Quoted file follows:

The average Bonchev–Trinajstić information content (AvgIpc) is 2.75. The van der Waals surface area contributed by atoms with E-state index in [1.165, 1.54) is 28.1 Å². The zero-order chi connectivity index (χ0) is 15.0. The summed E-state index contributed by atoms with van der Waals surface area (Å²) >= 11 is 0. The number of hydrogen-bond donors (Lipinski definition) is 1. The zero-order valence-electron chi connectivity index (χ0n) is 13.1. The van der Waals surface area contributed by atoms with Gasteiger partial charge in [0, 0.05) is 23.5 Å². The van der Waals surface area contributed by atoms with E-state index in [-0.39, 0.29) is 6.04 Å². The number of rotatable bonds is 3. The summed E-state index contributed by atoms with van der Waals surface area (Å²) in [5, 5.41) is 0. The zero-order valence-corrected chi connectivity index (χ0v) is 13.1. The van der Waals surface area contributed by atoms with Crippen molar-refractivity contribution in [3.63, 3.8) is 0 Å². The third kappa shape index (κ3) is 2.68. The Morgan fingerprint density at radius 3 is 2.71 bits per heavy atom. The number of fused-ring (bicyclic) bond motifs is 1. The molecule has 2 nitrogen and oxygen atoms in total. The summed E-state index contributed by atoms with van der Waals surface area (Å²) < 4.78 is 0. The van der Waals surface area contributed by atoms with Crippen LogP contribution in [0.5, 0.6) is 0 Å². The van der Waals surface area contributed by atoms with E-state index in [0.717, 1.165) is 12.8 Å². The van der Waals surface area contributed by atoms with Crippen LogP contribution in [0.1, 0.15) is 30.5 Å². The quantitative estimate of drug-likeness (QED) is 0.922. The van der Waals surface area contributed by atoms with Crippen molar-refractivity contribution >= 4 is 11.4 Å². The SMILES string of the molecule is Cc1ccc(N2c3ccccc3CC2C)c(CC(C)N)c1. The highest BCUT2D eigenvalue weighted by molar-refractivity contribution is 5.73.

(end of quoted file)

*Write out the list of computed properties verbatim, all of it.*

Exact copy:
The average Bonchev–Trinajstić information content (AvgIpc) is 2.75. The van der Waals surface area contributed by atoms with E-state index in [1.165, 1.54) is 28.1 Å². The zero-order chi connectivity index (χ0) is 15.0. The summed E-state index contributed by atoms with van der Waals surface area (Å²) >= 11 is 0. The number of hydrogen-bond donors (Lipinski definition) is 1. The zero-order valence-electron chi connectivity index (χ0n) is 13.1. The van der Waals surface area contributed by atoms with Gasteiger partial charge in [0, 0.05) is 23.5 Å². The van der Waals surface area contributed by atoms with E-state index in [-0.39, 0.29) is 6.04 Å². The number of rotatable bonds is 3. The summed E-state index contributed by atoms with van der Waals surface area (Å²) in [5, 5.41) is 0. The zero-order valence-corrected chi connectivity index (χ0v) is 13.1. The van der Waals surface area contributed by atoms with Crippen molar-refractivity contribution in [3.63, 3.8) is 0 Å². The third kappa shape index (κ3) is 2.68. The Morgan fingerprint density at radius 3 is 2.71 bits per heavy atom. The number of fused-ring (bicyclic) bond motifs is 1. The molecule has 2 nitrogen and oxygen atoms in total. The summed E-state index contributed by atoms with van der Waals surface area (Å²) < 4.78 is 0. The van der Waals surface area contributed by atoms with Crippen LogP contribution in [0.5, 0.6) is 0 Å². The van der Waals surface area contributed by atoms with E-state index in [0.717, 1.165) is 12.8 Å². The van der Waals surface area contributed by atoms with Crippen LogP contribution in [0.1, 0.15) is 30.5 Å². The quantitative estimate of drug-likeness (QED) is 0.922. The van der Waals surface area contributed by atoms with Crippen molar-refractivity contribution >= 4 is 11.4 Å². The SMILES string of the molecule is Cc1ccc(N2c3ccccc3CC2C)c(CC(C)N)c1. The highest BCUT2D eigenvalue weighted by molar-refractivity contribution is 5.73.